A couple of weeks ago I set out our nativity scene! I love it. It’s probably my favorite Christmas decoration, except for the singing and dancing tree that lights up and sings “O Christmas tree.” We all like to jam to that one. One might say it’s a tad less classy and spiritual, but it’s super fun. Anyway, My mother-in-law gave the nativity set to me years ago after she heard me mention I wanted one. It’s got all the “big names.” You know, it has the shepherds, the wise men, an angel, a donkey, a cow, a sheep, Mary, Joseph and of course, Baby Jesus. He is Bozi’s favorite. He walks to the edge of our dining room and points at the set with his cute little finger and says “Jssish.” I have to say, it’s pretty adorable.
His second favorite piece is Joseph. I would love for this deep love to
be a result of a spiritual reason or connection to Joseph being an adoptive dad, but I’m pretty sure it’s just because of our morning FaceTime convos with his cousin, Joseph. He yells his name over and over when we look at the set.
When I first set out the pieces I introduced them all to Bozi. I started with Jesus. I mean, He’s kind of a big deal. Then, I pointed out the animals complete with cool animal sounds. We talked about the shepherds, wise men, Mary and then I got to Joseph. I said, “This is Joseph, Jesus’ adopted daddy. Joseph adopted Jesus and loved him as his own son!”
I don’t know why that all came out. I knew those facts about Joseph, but I never identified him that way when I described him. I certainly don't know what happened after that. All of a sudden water was leaking from my the corners of my eyes and I barely could speak those last three words. The nativity came so close to my rapidly beating heart. Now, it was a mirror for my son—Jesus was adopted. Joseph’s role jumped out and smacked me in the face. Jesus was raised by a man that didn’t create him. He was loved by a regular guy who responded in obedience to God’s call to love and care for His son. He wasn't rich. He wasn't perfect, he was willing. You cannot celebrate the birth of our Lord and not celebrate adoption. If you miss that, you miss the whole point because it leads us to the next step. The step where God sacrifices to adopt us. That’s an important step.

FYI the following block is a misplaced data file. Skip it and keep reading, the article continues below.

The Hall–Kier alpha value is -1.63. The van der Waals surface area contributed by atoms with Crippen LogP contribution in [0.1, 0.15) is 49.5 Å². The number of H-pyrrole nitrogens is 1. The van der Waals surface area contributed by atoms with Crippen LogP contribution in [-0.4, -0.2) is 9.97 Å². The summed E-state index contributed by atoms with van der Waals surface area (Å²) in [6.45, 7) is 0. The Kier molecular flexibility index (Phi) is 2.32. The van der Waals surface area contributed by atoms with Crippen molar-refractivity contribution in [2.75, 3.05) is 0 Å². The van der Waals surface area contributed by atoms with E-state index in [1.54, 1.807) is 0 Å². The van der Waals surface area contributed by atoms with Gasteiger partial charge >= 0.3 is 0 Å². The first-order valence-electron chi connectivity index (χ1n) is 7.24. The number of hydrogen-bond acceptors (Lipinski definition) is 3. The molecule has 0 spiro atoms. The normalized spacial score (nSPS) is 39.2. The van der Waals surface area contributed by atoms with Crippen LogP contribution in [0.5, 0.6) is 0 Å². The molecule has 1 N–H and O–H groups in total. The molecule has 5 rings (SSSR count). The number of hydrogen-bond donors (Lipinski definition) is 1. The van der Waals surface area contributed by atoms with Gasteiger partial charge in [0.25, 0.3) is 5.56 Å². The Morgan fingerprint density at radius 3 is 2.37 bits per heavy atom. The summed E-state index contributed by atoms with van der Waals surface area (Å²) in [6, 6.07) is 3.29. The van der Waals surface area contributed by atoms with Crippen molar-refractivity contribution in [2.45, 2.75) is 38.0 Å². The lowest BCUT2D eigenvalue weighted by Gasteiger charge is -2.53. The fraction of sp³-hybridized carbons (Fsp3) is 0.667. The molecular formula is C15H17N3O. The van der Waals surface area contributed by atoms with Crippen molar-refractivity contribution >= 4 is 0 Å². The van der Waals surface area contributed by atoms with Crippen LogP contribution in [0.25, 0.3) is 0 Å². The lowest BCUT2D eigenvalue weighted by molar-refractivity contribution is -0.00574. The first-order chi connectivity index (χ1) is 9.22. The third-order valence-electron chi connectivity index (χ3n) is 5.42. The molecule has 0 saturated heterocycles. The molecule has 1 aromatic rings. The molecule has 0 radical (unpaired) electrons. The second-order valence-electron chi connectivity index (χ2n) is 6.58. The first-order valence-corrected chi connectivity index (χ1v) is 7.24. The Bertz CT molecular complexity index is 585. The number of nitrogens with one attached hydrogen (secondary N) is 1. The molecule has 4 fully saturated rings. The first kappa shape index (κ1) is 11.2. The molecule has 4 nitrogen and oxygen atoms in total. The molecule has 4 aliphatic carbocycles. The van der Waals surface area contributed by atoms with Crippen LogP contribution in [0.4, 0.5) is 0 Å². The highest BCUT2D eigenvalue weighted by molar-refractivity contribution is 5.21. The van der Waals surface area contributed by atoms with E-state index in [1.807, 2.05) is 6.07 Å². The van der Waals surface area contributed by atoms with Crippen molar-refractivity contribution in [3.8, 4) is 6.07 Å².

The nativity scene is a beautiful picture of adoption. A man loving someone else’s son and making him his own.
I worry about Bozi. I worry he will not see how valued he is in our family simply because he doesn’t have the gorgeous Layne eyes or mommy’s transparent ghost-like skin. I worry he will classify himself as an orphan before he recognizes the truth, he is a nephew, cousin, little brother, a grandson and our chosen son.